The War Must Go On

In an early level of Modern Warfare 3, Nikolai shouts, “Do whatever this man tells you!” at the player, who is in control of newcomer Yuri. He is being indicative of the style of game Infinity Ward has perfected: linear, prescriptive, and closely authored. The story told by its Modern Warfare series—itself a sub-series of the military shooter behemoth, Call of Duty—is not a great one, but it is a story superbly told. This is because it understands how a multitude of playable characters can flesh out a world that, by all accounts, should be forgettable.

Its tale of disenfranchised, ultranationalist Russians seeking revenge on the entire Western world for Old Russia’s demise in the form of a nuclear holocaust may as well have been conjured by Tom Clancy at his most deranged and directed by Michael Bay at his most bombastic. The Modern Warfare series wants you to believe it has a nuanced understanding of global geopolitics, but during Modern Warfare 2 in particular the written plot so often spirals into incredulity and incoherency that you need a sit-down with Wikipedia to make any sense of it.

Yet the previous Call of Duty games, set during various battles of World War II, demonstrated a complex and vast network of relationships and conflicts between nations across the globe. U.S., British, and Soviet playable characters were used to show that the war wasn’t won by an elite group of superhuman heroes on a single battlefield, but by a multitude of typical, everyday people from all over the world fighting on a range of continents. People who have names if you put your crosshair over them.

Set during a fictional near-future conflict, Modern Warfare is undoubtedly about superhuman heroes and villains—Soap McTavish, Captain Price, and Makarov are not your everyday men doing everyday things. But neither can any one of them see the whole picture. They are still apparently working within and dependent on a vast support network of orbiting gunships and squads gathering intel on the other side of the world.

Each entry in the Call of Duty series, even more than the previous, shows a superb understanding of exactly what videogames are capable of that film isn’t. Namely, the ability to have the player participate in the action, not as themselves but through an “other.” Or, in the case of Modern Warfare, through as many others as the game needs to communicate the whole story. It’s through these others that Modern Warfare grabs hold of players, who momentarily suspend their disbelief of its fundamentally problematic take on “modern” conflict and become utterly committed to the story, absurdities and all.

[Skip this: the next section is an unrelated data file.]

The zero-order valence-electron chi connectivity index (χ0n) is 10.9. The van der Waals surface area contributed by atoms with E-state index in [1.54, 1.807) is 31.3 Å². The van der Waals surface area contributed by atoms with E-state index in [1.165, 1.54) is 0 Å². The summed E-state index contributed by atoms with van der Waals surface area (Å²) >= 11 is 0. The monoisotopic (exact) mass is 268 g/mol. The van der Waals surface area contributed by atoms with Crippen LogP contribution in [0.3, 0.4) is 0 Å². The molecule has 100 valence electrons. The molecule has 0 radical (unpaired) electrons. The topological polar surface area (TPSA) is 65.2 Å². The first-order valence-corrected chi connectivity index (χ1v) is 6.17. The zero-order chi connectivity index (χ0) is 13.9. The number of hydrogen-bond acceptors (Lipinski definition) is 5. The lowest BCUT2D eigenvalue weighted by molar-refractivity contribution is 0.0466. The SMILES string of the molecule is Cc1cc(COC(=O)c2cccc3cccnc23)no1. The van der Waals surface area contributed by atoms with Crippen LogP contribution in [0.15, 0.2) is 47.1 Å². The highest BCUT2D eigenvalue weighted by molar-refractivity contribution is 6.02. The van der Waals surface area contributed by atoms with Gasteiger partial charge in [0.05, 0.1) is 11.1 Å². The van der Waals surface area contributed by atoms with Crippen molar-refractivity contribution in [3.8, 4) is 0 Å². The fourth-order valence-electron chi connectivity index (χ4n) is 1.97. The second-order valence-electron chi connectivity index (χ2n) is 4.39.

In a videogame, you must do what the character must do in order for the show to go on.

The Modern Warfare games are not afraid to yank you from one body and put you in another role every other mission. Instead of displaying a cut scene or a quick line of exposition that tells you that the Russian president has been kidnapped on his way to peace talks during Modern Warfare 3, you participate in the kidnapping through a Russian secret serviceman who is frantically trying to defend the President and his daughter. Instead of just hearing about that time Captain Price many years ago infiltrated the ghost town of Chernobyl to assassinate a warlord and prevent a nuclear attack, you are able to participate in the infiltration yourself through the eyes of a young Price.

You live every moment of the story and, in the process, will often find yourself alongside a character you were “inside” just one level ago. In Modern Warfare 3, you watch as one playable character from the first Modern Warfare dies; you watch another one kill; and in a mind- and time-twisting thirst for redemption, you revisit a scene from Modern Warfare 2 to attempt to kill a playable character you previously played in that time and space.

In a videogame, you must do what the character must do in order for the show to go on. In Modern Warfare‘s over-the-top set pieces, it is the playable character that tells us why we are running down this particular corridor shooting these particular enemies. These shifts in perspective and scope, showing multiple sides of the story, allow us to empathize with different sides of the same conflict. You are fighting Russian soldiers on one mission and defending the Russian president on another. You are crossing a country field while an allied gunship tears apart enemy soldiers and farmhouses alike in horrific explosions on one mission; and you are the gunship’s gunner on the next, quietly remarking on a “good kill” against the eerily peaceful, air-conditioned hum of the gunship’s interior, walled off from the conflict on the ground.

When critics decry the minimal player choice in Modern Warfare, saying it may as well be an action film, they are closer to the truth than they realize. Modern Warfare is just like an action film, but it isn’t player choice, or control over a scene, that it takes away—just the power to change that scene. You are in control of your own actions, but you are still following stage directions.

By ensuring that the player understands the character’s role, the Modern Warfare series is able to superbly tell a mediocre story, one whose politics are implausible and action is in no way representative of modern warfare. Unlike other games inspired by film, Modern Warfare relies little on exposition or cut scene because the player is always there-unable to affect the narrative, but always a part of it. It is something more videogames need to understand and take advantage of: that the player’s primary allegiance is to the playable character, and their primary objective is to make sure the show goes on.

Illustration by Daniel Purvis